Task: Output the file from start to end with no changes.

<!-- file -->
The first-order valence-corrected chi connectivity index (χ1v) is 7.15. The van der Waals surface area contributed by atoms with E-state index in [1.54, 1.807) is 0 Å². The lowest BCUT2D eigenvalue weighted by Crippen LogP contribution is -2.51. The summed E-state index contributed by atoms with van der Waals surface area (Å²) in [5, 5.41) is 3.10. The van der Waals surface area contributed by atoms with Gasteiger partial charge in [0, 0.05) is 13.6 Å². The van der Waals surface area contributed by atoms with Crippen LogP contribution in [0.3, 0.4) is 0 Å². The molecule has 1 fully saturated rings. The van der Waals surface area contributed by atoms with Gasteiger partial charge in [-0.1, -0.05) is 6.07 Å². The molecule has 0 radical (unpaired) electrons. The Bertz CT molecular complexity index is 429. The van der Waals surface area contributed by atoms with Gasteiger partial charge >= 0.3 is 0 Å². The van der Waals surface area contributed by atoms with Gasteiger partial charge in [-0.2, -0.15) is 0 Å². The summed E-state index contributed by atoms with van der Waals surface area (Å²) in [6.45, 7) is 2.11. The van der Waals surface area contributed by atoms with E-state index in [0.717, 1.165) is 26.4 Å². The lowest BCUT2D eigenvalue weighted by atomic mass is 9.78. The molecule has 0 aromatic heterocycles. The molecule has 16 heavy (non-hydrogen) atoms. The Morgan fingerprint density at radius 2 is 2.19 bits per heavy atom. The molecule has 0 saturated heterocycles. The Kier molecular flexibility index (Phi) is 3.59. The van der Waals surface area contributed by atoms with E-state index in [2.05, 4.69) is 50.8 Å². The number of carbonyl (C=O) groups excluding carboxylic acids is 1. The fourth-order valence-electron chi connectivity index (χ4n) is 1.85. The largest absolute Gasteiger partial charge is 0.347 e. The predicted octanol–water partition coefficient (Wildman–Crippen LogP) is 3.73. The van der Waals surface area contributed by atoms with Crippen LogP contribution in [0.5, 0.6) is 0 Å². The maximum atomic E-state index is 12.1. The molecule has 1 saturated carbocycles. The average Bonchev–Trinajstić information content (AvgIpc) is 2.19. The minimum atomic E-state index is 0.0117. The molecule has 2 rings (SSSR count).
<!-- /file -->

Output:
The first-order valence-corrected chi connectivity index (χ1v) is 7.15. The van der Waals surface area contributed by atoms with E-state index in [1.54, 1.807) is 0 Å². The lowest BCUT2D eigenvalue weighted by Crippen LogP contribution is -2.51. The summed E-state index contributed by atoms with van der Waals surface area (Å²) in [5, 5.41) is 3.10. The van der Waals surface area contributed by atoms with Gasteiger partial charge in [0, 0.05) is 13.6 Å². The van der Waals surface area contributed by atoms with Crippen LogP contribution in [0.3, 0.4) is 0 Å². The molecule has 1 fully saturated rings. The van der Waals surface area contributed by atoms with Gasteiger partial charge in [-0.1, -0.05) is 6.07 Å². The molecule has 0 radical (unpaired) electrons. The Bertz CT molecular complexity index is 429. The van der Waals surface area contributed by atoms with Gasteiger partial charge >= 0.3 is 0 Å². The van der Waals surface area contributed by atoms with Gasteiger partial charge in [-0.2, -0.15) is 0 Å². The summed E-state index contributed by atoms with van der Waals surface area (Å²) in [6.45, 7) is 2.11. The van der Waals surface area contributed by atoms with E-state index in [0.717, 1.165) is 26.4 Å². The lowest BCUT2D eigenvalue weighted by atomic mass is 9.78. The molecule has 0 aromatic heterocycles. The molecule has 16 heavy (non-hydrogen) atoms. The Morgan fingerprint density at radius 2 is 2.19 bits per heavy atom. The molecule has 0 saturated heterocycles. The Kier molecular flexibility index (Phi) is 3.59. The van der Waals surface area contributed by atoms with E-state index in [2.05, 4.69) is 50.8 Å². The number of carbonyl (C=O) groups excluding carboxylic acids is 1. The fourth-order valence-electron chi connectivity index (χ4n) is 1.85. The largest absolute Gasteiger partial charge is 0.347 e. The predicted octanol–water partition coefficient (Wildman–Crippen LogP) is 3.73. The van der Waals surface area contributed by atoms with Crippen LogP contribution in [0.5, 0.6) is 0 Å². The maximum atomic E-state index is 12.1. The molecule has 1 saturated carbocycles. The average Bonchev–Trinajstić information content (AvgIpc) is 2.19. The minimum atomic E-state index is 0.0117. The molecule has 2 rings (SSSR count).